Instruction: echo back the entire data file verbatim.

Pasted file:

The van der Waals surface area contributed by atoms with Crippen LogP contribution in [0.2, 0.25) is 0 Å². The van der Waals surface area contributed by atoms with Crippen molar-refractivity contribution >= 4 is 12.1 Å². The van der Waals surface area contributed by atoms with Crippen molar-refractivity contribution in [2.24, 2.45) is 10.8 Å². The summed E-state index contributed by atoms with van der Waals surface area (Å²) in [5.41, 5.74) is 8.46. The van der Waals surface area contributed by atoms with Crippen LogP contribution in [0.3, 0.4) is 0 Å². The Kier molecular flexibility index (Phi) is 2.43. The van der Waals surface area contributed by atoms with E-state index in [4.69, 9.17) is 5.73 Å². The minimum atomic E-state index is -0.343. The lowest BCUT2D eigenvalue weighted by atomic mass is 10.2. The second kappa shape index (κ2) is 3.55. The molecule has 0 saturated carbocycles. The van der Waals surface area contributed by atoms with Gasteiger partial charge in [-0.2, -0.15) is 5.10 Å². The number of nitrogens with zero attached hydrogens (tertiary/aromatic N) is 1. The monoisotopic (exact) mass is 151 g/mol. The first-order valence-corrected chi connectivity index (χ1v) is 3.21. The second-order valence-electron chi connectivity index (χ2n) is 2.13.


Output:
The van der Waals surface area contributed by atoms with Crippen LogP contribution in [0.2, 0.25) is 0 Å². The van der Waals surface area contributed by atoms with Crippen molar-refractivity contribution >= 4 is 12.1 Å². The van der Waals surface area contributed by atoms with Crippen molar-refractivity contribution in [2.24, 2.45) is 10.8 Å². The summed E-state index contributed by atoms with van der Waals surface area (Å²) in [5.41, 5.74) is 8.46. The van der Waals surface area contributed by atoms with Crippen LogP contribution in [0.3, 0.4) is 0 Å². The Kier molecular flexibility index (Phi) is 2.43. The van der Waals surface area contributed by atoms with E-state index in [4.69, 9.17) is 5.73 Å². The minimum atomic E-state index is -0.343. The lowest BCUT2D eigenvalue weighted by atomic mass is 10.2. The second kappa shape index (κ2) is 3.55. The molecule has 0 saturated carbocycles. The van der Waals surface area contributed by atoms with Gasteiger partial charge in [-0.2, -0.15) is 5.10 Å². The number of nitrogens with zero attached hydrogens (tertiary/aromatic N) is 1. The monoisotopic (exact) mass is 151 g/mol. The first-order valence-corrected chi connectivity index (χ1v) is 3.21. The second-order valence-electron chi connectivity index (χ2n) is 2.13.